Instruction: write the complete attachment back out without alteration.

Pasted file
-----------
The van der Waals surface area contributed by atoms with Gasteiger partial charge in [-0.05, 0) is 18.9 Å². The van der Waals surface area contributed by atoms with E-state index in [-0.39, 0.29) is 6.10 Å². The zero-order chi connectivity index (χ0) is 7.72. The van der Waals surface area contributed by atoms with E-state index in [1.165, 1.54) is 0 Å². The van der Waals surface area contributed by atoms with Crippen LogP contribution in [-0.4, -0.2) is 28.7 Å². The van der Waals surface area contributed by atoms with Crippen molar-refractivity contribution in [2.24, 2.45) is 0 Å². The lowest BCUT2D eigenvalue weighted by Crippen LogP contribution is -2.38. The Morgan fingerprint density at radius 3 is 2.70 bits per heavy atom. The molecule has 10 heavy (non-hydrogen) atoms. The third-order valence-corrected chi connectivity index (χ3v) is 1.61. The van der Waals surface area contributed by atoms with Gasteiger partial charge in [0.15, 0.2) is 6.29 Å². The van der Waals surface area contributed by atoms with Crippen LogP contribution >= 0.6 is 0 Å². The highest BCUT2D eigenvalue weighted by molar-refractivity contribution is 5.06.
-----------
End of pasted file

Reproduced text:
The van der Waals surface area contributed by atoms with Gasteiger partial charge in [-0.05, 0) is 18.9 Å². The van der Waals surface area contributed by atoms with E-state index in [-0.39, 0.29) is 6.10 Å². The zero-order chi connectivity index (χ0) is 7.72. The van der Waals surface area contributed by atoms with E-state index in [1.165, 1.54) is 0 Å². The van der Waals surface area contributed by atoms with Crippen LogP contribution in [-0.4, -0.2) is 28.7 Å². The van der Waals surface area contributed by atoms with Crippen molar-refractivity contribution in [2.24, 2.45) is 0 Å². The lowest BCUT2D eigenvalue weighted by Crippen LogP contribution is -2.38. The Morgan fingerprint density at radius 3 is 2.70 bits per heavy atom. The molecule has 10 heavy (non-hydrogen) atoms. The third-order valence-corrected chi connectivity index (χ3v) is 1.61. The van der Waals surface area contributed by atoms with Gasteiger partial charge in [0.15, 0.2) is 6.29 Å². The van der Waals surface area contributed by atoms with Crippen LogP contribution >= 0.6 is 0 Å². The highest BCUT2D eigenvalue weighted by molar-refractivity contribution is 5.06.